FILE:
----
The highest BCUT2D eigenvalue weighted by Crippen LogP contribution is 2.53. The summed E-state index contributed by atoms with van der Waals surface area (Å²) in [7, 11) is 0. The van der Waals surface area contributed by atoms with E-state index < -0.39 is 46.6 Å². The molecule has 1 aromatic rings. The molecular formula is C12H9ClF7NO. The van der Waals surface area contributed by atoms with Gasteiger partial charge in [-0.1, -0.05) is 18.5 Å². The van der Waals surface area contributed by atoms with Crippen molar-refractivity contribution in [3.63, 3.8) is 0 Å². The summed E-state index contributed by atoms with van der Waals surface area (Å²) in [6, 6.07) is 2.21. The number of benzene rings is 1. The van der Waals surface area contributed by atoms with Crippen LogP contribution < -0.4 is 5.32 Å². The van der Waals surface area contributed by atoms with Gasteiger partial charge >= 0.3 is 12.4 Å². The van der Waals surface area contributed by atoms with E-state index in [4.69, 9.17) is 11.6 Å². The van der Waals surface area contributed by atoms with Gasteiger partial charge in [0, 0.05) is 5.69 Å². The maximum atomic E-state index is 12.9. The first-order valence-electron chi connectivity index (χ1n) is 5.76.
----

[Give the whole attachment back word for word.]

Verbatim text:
The highest BCUT2D eigenvalue weighted by Crippen LogP contribution is 2.53. The summed E-state index contributed by atoms with van der Waals surface area (Å²) in [7, 11) is 0. The van der Waals surface area contributed by atoms with E-state index < -0.39 is 46.6 Å². The molecule has 1 aromatic rings. The molecular formula is C12H9ClF7NO. The van der Waals surface area contributed by atoms with Gasteiger partial charge in [-0.1, -0.05) is 18.5 Å². The van der Waals surface area contributed by atoms with Crippen molar-refractivity contribution in [3.63, 3.8) is 0 Å². The summed E-state index contributed by atoms with van der Waals surface area (Å²) in [6, 6.07) is 2.21. The number of benzene rings is 1. The van der Waals surface area contributed by atoms with Crippen LogP contribution < -0.4 is 5.32 Å². The van der Waals surface area contributed by atoms with Gasteiger partial charge >= 0.3 is 12.4 Å². The van der Waals surface area contributed by atoms with E-state index in [4.69, 9.17) is 11.6 Å². The van der Waals surface area contributed by atoms with Gasteiger partial charge in [0, 0.05) is 5.69 Å². The maximum atomic E-state index is 12.9. The first-order valence-electron chi connectivity index (χ1n) is 5.76.